Swiss Federal Tribunal: Incomplete arbitral award may still trigger the appeal period

Swiss Federal Tribunal: Incomplete arbitral award may still trigger the appeal period

At the beginning of November 2019, the Swiss Federal Tribunal (SFT) uploaded a new decision to its website, which deals with an appeal against an arbitral award rendered by the sole arbitrator Thomas Barth on 17 October 2018 in an international commercial arbitration under the auspices of the ICC, between a company incorporated under the laws of Azerbaijan (the Appellant) and a company incorporated under the laws of the People’s Republic of China. The relevant SFT decision with the case number 4A_264/2019 is dated 16 October 2019.

The arbitral award at issue had been submitted to the Appellant’s counsel by courier on 23 October 2018, after that the decision had been sent informally by email in advance. Pursuant to the relevant Swiss statute, the Appellant had to meet a deadline of 30 days to file an appeal with the SFT against the award, i.e., until 23 January 2019. However, the appeal had been filed with the SFT only at the end of May 2019, i.e., significantly past the mentioned deadline.

With regard to its failure to meet the deadline, the Appellant had, in essence, asserted that the original copy of the award sent by courier was incomplete, as several pages were missing, including the pages with the dispositive and the arbitrator’s signature. Pursuant to the Appellant, the award received by it on 23 October 2018 was to be declared null and void because of its incompleteness, with the consequence that it had yet to be served with a complete original copy signed by the sole arbitrator, and that the time limit for filing an appeal with the SFT does not begin to run until such event.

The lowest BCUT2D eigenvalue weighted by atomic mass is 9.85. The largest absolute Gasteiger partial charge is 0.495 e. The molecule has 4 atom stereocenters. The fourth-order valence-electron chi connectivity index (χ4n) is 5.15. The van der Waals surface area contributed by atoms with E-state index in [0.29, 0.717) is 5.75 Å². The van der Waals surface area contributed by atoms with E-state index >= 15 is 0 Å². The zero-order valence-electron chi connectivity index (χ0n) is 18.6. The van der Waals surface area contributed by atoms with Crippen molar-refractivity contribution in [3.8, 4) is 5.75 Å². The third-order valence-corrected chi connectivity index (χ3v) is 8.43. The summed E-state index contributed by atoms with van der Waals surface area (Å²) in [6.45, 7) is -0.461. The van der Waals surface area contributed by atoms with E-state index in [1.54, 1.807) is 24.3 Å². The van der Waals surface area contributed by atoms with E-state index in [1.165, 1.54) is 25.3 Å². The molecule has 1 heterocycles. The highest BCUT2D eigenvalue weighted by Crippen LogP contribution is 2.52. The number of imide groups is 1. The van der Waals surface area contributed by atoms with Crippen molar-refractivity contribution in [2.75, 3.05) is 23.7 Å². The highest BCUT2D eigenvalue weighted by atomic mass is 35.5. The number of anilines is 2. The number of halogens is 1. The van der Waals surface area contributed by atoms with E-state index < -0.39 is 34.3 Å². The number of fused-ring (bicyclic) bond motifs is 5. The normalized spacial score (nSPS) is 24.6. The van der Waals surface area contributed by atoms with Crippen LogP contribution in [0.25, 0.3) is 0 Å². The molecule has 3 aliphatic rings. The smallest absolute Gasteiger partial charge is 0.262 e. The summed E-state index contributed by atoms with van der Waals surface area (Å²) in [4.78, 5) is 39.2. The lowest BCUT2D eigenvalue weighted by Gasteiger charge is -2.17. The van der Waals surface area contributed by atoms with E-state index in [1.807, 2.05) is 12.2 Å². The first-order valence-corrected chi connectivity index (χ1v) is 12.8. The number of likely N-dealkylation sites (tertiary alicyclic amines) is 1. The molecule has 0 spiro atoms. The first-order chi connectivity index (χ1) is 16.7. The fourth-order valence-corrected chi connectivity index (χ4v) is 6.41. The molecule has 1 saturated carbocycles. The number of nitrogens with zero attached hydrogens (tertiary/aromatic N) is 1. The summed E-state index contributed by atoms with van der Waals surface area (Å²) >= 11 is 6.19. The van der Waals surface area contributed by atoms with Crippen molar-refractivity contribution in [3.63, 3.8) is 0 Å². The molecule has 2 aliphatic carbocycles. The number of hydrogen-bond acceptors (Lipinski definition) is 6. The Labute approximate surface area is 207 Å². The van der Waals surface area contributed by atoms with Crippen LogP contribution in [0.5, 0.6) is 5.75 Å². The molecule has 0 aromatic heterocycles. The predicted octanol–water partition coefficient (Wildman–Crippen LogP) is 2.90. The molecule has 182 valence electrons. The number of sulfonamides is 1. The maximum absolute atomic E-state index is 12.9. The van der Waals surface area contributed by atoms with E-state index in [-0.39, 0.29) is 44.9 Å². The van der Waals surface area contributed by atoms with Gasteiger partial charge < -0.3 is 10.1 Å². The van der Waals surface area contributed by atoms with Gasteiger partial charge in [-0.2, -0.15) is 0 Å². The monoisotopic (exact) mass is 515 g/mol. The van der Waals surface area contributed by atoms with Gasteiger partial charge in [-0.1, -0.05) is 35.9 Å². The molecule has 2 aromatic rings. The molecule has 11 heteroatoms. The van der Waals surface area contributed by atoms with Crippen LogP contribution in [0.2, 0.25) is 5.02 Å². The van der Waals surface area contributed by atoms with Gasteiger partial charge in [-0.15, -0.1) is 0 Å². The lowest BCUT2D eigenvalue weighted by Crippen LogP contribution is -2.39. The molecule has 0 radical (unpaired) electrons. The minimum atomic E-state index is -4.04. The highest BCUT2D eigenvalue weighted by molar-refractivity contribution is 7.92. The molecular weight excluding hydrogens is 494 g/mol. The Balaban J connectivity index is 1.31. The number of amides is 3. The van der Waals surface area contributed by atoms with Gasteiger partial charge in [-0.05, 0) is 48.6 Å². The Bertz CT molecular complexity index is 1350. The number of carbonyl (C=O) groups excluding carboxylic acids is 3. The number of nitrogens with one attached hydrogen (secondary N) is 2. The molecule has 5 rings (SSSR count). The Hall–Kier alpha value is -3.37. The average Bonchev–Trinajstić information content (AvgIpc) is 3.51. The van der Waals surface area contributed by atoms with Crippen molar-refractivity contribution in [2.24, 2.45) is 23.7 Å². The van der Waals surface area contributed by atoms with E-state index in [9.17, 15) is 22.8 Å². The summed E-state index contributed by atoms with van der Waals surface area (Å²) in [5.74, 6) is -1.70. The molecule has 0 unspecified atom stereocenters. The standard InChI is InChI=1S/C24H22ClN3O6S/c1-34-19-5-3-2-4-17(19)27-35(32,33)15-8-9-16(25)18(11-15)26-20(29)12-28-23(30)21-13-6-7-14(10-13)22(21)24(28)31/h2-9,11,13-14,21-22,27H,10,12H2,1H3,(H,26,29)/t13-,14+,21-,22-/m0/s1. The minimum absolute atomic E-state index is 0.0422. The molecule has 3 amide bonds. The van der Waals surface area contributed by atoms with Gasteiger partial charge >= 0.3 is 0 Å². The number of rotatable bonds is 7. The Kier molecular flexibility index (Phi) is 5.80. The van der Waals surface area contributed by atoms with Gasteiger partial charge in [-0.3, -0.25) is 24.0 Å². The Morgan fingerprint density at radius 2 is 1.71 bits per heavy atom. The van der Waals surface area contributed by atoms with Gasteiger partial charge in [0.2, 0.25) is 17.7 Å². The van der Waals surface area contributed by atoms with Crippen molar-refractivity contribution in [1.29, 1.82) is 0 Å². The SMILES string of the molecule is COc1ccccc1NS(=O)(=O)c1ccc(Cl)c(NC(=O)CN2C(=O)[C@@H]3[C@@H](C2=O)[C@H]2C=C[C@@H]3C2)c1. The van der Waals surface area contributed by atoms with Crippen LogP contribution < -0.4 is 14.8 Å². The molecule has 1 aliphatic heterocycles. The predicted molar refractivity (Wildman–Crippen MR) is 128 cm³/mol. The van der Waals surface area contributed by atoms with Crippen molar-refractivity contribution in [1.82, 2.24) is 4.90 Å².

Referring to the fundamental principle of good faith, which has constitutional status under Swiss law, the SFT rejected the Appellant’s argument, in essence holding that the Appellant should have immediately asked the ICC for a complete original of the award, which would have put the Appellant into a position to file an appeal with the SFT significantly earlier than at the end of May 2019. In essence, and slightly paraphrasing the highest Swiss court, the SFT stated what follows (consideration 1.4 of 4A_264/2019):

The Appellant alleges that several pages were missing from the copy of the award sent to it. To the extent that the Appellant attempts to infer from this that the notification of the decision was not effected or was to be considered null and void, it cannot be followed. It knew that an arbitral award had been made and realized that the ICC Secretariat wanted to serve it on it. According to its own account, it was aware of the contents of the decision, which it had received informally by email. The Appellant was able to see from mere inspection of the formally correctly served original decision that as it claims at least part of the dispositive and the signature of the sole arbitrator were missing. Therefore, with the necessary attention, the Appellant was not only in a position, but also required pursuant to the principle of good faith, to report the incompleteness of the decision to the ICC Secretariat immediately after receipt of the award and to demand that it be delivered in full. After failing to do so, it forfeited its right to a new service; for the statutory period of 30 days for filing an appeal with the SFT has long since expired, even if it is assumed that it is a new service of the complete decision – asked for immediately, in compliance with the principle of good faith – that would have triggered such 30-day period.

The SFT is right. A party who receives an incomplete award, rendered by a tribunal seated in Switzerland, must immediately request a complete copy and make every effort to still comply with the 30-day appeal period. Otherwise, it risks missing such deadline.

Philipp H. Haberbeck, Zurich, 11 November 2019 (

The information contained in this post is for general informational purposes only and is not intended to constitute legal advice. Readers of this post should not take any actions or decisions without seeking specific legal advice. Any mandate is subject to the full execution of an engagement letter.




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